Even the simple premise about a father wanting to understand his daughter goes nowhere. Charlie’s sole intent is to separate Wendy from her friends. Mind you, we see nothing implying these kids are a bad influence; despite being the 1970s his only problem is the kids don’t have jobs. Be lucky they’re not lighting up doobies and dropping acid, Dad! Charlie sends Wendy to a new university, but can’t fathom that the university has changed! No, really?! Too often Charlie bemoans the fact Wendy isn’t married, so the entire reason for her attending school comes off like Charlie hopes she’ll obtain her “MRS. Degree.” The tacky wedding at the end could have tied things together nicely, as well as given us a much needed moment of bonding between Charlie and Wendy (you know, what the film is purportedly about), but instead Wendy gives a speech about how her friends and new husband Bart (a dimpled Kurt Russell) will take care of her. Charlie is just passing his child off to someone else.
As if things aren’t weird enough, the final third of the movie takes a dark turn into drama with Wendy being engaged to a counterculture painter. Unfortunately, she can’t dump him as he’s threatened to kill himself and, it’s HEAVILY implied, he’ll kill her too. Keep in mind, the Manson family trial was on-going by now, and the movie isn’t shy about making the character look like Charles Manson with a dash of painter Bob Ross, possibly to avoid being sued. Considering Manson’s “family” was comprised of middle-class, young white women, Wendy comes off like the perfect victim for this guy. Other elements, such as the actor’s wild-eyed stare and cadre of followers, implies he’s rocking some type of cult-like atmosphere. But there’s never any set-up to the scene, or payoff at the end. Because Wendy ends up marrying anyway, the only sigh of relief is that she’s not going to end up dead in the desert after her honeymoon.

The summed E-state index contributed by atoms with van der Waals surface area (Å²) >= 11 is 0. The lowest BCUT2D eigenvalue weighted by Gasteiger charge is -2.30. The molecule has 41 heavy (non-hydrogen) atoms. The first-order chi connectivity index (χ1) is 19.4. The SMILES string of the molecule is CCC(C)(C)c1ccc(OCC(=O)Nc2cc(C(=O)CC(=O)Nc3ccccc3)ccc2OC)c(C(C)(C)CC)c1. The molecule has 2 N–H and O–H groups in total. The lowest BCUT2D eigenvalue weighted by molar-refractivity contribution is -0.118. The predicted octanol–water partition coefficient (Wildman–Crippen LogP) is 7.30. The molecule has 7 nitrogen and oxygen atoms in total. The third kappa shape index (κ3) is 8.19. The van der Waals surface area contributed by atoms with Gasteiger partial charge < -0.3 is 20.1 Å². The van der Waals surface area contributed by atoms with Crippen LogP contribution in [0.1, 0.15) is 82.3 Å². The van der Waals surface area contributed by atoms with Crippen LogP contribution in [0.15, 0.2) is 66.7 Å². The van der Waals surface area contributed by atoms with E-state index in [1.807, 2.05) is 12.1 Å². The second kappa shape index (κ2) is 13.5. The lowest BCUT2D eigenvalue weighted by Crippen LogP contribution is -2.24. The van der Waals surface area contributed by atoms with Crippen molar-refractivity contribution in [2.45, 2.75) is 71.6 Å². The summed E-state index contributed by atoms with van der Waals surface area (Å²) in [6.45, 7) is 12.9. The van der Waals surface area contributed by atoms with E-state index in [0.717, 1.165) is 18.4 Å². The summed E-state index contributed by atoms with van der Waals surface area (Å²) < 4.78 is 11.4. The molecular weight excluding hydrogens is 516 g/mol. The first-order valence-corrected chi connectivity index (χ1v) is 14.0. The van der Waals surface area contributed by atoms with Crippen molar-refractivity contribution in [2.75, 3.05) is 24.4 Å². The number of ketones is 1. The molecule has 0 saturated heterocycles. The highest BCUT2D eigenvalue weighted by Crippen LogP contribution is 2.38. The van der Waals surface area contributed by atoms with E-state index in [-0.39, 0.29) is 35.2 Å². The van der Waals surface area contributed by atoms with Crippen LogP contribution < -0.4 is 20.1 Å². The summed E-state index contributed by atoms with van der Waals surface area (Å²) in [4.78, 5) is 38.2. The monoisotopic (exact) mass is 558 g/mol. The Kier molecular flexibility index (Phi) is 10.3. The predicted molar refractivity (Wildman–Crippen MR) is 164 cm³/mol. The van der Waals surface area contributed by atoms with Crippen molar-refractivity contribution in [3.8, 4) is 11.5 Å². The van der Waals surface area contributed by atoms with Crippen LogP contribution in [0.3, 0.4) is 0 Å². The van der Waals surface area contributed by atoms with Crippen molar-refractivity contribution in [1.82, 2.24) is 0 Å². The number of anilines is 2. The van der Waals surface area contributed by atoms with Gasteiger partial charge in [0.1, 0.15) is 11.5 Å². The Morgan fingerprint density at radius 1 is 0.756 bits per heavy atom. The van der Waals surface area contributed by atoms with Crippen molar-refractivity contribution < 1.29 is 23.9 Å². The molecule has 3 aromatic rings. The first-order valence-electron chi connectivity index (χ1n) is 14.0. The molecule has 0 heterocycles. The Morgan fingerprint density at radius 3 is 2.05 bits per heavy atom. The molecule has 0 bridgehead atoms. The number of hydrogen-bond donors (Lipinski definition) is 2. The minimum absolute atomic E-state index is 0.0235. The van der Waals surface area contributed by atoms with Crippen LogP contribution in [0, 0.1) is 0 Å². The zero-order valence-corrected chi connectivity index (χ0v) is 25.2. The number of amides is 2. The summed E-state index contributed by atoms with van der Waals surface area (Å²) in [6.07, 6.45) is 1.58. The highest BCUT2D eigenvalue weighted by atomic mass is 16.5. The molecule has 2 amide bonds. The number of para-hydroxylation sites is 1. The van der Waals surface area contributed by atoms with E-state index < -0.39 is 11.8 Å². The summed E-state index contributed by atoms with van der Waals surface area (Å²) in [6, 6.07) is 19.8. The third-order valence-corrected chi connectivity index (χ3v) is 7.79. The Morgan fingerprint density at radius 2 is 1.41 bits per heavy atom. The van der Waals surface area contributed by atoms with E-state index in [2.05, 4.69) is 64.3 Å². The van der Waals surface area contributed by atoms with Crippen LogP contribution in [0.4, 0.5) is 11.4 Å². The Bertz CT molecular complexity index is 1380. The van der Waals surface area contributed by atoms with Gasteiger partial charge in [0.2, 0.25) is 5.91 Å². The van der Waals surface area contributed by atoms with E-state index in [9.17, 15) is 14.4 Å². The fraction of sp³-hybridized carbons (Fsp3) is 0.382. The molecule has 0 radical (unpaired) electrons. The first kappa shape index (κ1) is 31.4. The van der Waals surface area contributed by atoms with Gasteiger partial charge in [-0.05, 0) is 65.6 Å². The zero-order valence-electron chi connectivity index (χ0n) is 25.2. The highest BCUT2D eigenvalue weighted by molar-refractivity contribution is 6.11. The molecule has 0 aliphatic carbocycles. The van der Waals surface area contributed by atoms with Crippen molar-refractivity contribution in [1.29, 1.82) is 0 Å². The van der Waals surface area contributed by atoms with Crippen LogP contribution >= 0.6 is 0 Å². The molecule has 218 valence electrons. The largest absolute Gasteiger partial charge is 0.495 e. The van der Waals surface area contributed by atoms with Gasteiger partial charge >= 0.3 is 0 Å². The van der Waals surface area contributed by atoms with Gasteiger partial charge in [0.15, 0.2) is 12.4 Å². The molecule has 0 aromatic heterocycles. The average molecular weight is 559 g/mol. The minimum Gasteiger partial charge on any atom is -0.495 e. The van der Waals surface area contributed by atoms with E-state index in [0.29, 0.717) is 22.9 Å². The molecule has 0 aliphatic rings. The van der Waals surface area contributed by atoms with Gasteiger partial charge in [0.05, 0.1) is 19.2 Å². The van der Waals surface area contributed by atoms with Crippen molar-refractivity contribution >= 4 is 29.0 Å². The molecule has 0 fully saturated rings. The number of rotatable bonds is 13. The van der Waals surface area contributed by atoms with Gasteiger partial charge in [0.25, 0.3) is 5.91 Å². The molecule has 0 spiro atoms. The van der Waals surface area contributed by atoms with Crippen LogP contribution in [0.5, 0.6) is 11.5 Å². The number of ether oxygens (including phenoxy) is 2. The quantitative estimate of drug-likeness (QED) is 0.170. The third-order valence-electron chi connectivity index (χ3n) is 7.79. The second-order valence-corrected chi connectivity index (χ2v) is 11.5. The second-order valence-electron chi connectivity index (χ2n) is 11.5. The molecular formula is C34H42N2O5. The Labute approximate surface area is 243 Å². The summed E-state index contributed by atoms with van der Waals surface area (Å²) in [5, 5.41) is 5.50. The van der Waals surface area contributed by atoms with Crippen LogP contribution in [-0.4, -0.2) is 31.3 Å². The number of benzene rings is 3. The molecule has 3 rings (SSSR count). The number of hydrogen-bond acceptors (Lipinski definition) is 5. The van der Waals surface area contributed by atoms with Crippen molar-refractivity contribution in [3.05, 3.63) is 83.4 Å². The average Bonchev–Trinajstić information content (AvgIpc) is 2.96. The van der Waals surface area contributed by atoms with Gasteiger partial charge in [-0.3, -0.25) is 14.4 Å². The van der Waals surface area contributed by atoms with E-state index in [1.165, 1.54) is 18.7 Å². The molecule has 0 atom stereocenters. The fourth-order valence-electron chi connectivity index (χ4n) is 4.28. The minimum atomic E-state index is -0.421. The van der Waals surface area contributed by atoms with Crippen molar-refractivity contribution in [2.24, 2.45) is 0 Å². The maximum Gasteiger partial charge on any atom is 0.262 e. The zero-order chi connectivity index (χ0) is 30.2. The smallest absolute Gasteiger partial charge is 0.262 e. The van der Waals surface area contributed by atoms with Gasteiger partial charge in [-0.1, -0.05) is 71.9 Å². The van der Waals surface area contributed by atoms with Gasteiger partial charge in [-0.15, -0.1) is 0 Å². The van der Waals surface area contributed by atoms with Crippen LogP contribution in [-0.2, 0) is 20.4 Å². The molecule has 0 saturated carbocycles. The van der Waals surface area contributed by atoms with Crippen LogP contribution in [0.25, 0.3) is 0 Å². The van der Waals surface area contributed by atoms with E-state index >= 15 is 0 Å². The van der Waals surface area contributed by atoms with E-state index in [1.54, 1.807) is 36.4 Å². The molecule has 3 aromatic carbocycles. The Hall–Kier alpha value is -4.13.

Bob Crane was always going to be a bad choice, an even worse one for audiences today. Crane had hoped Superdad would revitalize his career, post-Hogan’s Heroes, like it had done for other TV actors like Fred MacMurray. Unfortunately, Crane’s sex addiction was out of control and he was reprimanded several times for his poor conduct on-set, including plastering his trailer walls with photos of half-naked women. If you want to talk about bad influences for teenagers, no worse example than this film’s star! It’s difficult watching this movie and not imagining Crane partaking in what was REALLY going on in the 1970s. The biggest letdown is how distant from everything Crane is. There’s no chemistry between him and Cody, or him and Barbara Rush who plays his wife, and you can tell Crane feels this is beneath him. Crane would be gruesomely murdered five years later, leaving Superdad to be a minor footnote in an otherwise minor post-television career.
The rest of the cast is okay, but the movie lets them down. Rush, despite having the chemistry with her on-screen daughter Crane lacks, is severely marginalized. Kathleen Cody is blonde-haired sweetness, while Kurt Russell seems happy to be there.
Superdad hasn’t received a wide-spread DVD release. Currently, you can only own it on DVD if you have enough points through the Disney Movie Club or purchase it through third-party sellers. (Although who would feel the urge to own this on DVD is anyone’s guess). You can stream it on iTunes or Amazon, and it pays me that I paid $2.99 for this! If you have a morbid curiosity to watch Crane in a family film – and there’s plenty of room to make off-color jokes – than, by all means, seek it out.
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A freelance film critic whose work fuels the Rotten Tomatoes meter. I've been published on The Hollywood Reporter, Remezcla, and The Daily Beast. I've been featured in the L.A. Times. I currently run two podcasts, Citizen Dame and Ticklish Business.